Shyama Prasad Mookerji ensured India got parts of Bengal, Punjab

Shyama Prasad Mookerji ensured India got parts of Bengal, Punjab

By Madhuri Madhok | 2 July, 2016
One wonders, if he were alive today, would he have allowed the burning issue of J&K’s full integration with the rest of India brushed under the carpet at the altar of political expediency?
Dr Shyama Prasad Mookerji, whose 115th birth anniversary is on 7 July 2016, was the founder of the Bhartiya Jan Sangh and the first Indian to lay down his life for the full integration of Jammu and Kashmir with the rest of India. 
His illustrious father, Ashutosh Mookerji, was a judge of the Calcutta High Court and Vice-Chancellor of the Calcutta University. His mother, Jogmaya Devi was a devout Hindu and a devoted wife. Shyama Prasad inherited from his father the rich legacy of erudition, patriotism and fearlessness. Dr Mookerji became the Vice Chancellor of the Calcutta University at the young age of 33. In 1937, he was also elected to the Bengal Legislative Assembly from Calcutta University Constituency. 
Dr Mookerji’s strong resolve to fight anti-national, separatist elements in the country made him join the Hindu Maha Sabha led by Veer Savarkar. He was appointed its working president in 1939. In 1937, as a member of the Bengal Legislative Assembly, he successfully foiled the Muslim League’s plan—led by S.H. Suharawardy—to jeopardise the social, cultural and educational life of Bengal by Islamising and dominating secondary education through legislation.
With his deep understanding of the educational needs and problems of the province, he attacked the bill with such ferocity that even Fazal-ul-Haq’s own supporters were compelled to reconsider it. Thus, he not only succeeded in turning the tables on the Muslim League but was also able to cash in on the growing differences between Fazal-ul-Haq and his Muslim League partners. Fazal-ul-Haq, who was not prepared to bow to the dictates of Jinnah, decided to break with the League and submitted his resignation on 7 December 1941. Thus, with his supreme oratorical skills, forceful logic and, above all, strong uncompromising commitment to the nationalist cause, Dr Mookerji was able to outwit the British and the Muslim League and succeeded in forming a nationalist alliance in Bengal to oust the Muslim League from power. One wonders, if he were alive today, would he have allowed the burning issue of J&K’s full integration with the rest of India brushed under the carpet at the altar of political expediency?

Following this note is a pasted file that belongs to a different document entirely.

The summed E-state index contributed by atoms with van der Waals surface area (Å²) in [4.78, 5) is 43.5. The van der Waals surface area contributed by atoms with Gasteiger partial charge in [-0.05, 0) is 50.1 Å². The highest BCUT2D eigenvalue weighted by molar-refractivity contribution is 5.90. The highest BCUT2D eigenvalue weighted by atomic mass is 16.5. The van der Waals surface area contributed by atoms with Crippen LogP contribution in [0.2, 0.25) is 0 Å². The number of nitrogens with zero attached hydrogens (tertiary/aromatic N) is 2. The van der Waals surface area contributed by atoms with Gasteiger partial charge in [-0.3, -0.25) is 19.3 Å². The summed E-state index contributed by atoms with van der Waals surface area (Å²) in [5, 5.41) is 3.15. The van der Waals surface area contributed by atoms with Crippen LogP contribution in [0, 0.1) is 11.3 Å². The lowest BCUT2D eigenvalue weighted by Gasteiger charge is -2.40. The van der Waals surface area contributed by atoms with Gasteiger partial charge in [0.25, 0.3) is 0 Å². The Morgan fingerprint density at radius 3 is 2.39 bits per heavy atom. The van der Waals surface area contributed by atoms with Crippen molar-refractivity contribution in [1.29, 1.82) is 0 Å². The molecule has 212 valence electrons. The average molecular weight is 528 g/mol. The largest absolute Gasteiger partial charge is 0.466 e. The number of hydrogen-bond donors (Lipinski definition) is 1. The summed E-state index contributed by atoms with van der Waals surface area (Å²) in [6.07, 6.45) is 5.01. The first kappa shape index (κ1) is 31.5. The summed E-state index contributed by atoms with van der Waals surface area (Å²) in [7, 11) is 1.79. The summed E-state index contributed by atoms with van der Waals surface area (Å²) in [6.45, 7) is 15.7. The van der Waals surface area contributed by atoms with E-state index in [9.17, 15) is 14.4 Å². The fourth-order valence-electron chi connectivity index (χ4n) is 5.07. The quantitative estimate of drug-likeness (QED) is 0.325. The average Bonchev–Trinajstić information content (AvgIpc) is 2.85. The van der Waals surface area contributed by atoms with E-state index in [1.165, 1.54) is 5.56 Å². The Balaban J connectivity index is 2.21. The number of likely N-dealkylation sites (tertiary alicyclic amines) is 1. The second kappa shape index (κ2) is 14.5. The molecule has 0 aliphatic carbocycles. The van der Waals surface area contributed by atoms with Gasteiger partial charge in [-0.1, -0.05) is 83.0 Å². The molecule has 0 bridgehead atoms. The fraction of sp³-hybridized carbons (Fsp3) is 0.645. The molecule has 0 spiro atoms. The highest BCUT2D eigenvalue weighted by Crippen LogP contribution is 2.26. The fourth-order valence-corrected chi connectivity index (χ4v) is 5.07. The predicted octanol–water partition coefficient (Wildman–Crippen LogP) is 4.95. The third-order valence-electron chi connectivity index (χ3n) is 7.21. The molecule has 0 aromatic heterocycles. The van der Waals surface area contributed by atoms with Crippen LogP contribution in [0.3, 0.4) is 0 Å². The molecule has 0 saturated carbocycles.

Similarly, Dr Mookerji worked hard to thwart the Muslim League’s plan to acquire the whole of Punjab and Bengal. He successfully campaigned for the partition of the then would be Pakistan and prevented half of Punjab and half of Bengal from going to Pakistan. He thus saved West Bengal and East Punjab for India. 
He was elected to the Constituent Assembly of India from Bengal in 1946. Later, he joined the first national government of India led by Pandit Jawaharlal Nehru. As Minister of Industries and Supply, Dr Mookerji formulated the industrial policy of free India. The Sindri fertilizer factory, Chittaranjan locomotive factory and Hindustan Aeronautics Limited were his gifts to the country.
However, he did not continue for long in the Nehru Cabinet as differences over the government’s Pakistan policy in the context of continuous genocide and exodus of the Hindu minority from East Pakistan began to grow. The Nehru-Liaqat Pact that barred Government of India from taking interest in the Hindu minority in Pakistan finally made Dr Mookerji resign from the Union Government in April 1950. In 1951, Dr Mookerjee became the founder president of the Bhartiya Jan Sangh with Professor Bal Raj Madhok as its co-founder and national-secretary. Madhok, who hailed from an Arya Samajist background and belonged to RSS, wrote Jan Sangh’s first manifesto that advocated a reciprocal policy towards Pakistan. Dr Mookerji was quite concerned about the developing situation in Jammu and Kashmir that had been given a special status through the addition of a temporary Article 370 in the Constitution. He wanted the state to be an integral part of the country with equal rights and obligations for which he visited Jammu in July 1952. He was greeted by the people of Jammu with the slogan, “Ek desh mein do vidhan, do nishan, do pradhan—nahin chalenge, nahin chalenge.” 
His repeated pleas to Nehru on Kashmir’s full integration fell on deaf ears. He again visited Jammu in May 1953 to lend his support to a peaceful satyagraha by Jammu-Kashmir Praja Parishad led by Pandit Prem Nath Dogra. The Praja Parishad was founded by Prof Madhok in November 1947 in Jammu for the cause of Jammu and Kashmir’s full integration with the rest of India and the abrogation of Article 370. Dr Mookerji was detained and put in detention at Srinagar in a small cottage or safe house. He spent the last 40 days of his life in that “safe house” and finally died on 23 June 1953, under mysterious circumstances. The failure to probe his untimely demise has only deepened the mystery.
“Dr Shyama Prasad Mookerji’s martyrdom will go down in history as one of the most tragic and poignant episodes in the political life of free India. It is a sad commentary on democracy as it functioned in India under Pandit Nehru and on the character and behaviour of men who masqueraded as democratic rulers of the country in the most formative period of her life as a free nation,” wrote his close associate Prof Madhok in his biography of Dr Mookerji entitled Portrait of a Martyr. “He was not merely a politician of which India is having a rich crop since freedom. He was a statesman who could see ahead and had the courage of conviction to put forth his views without fear and favour,” he added. 

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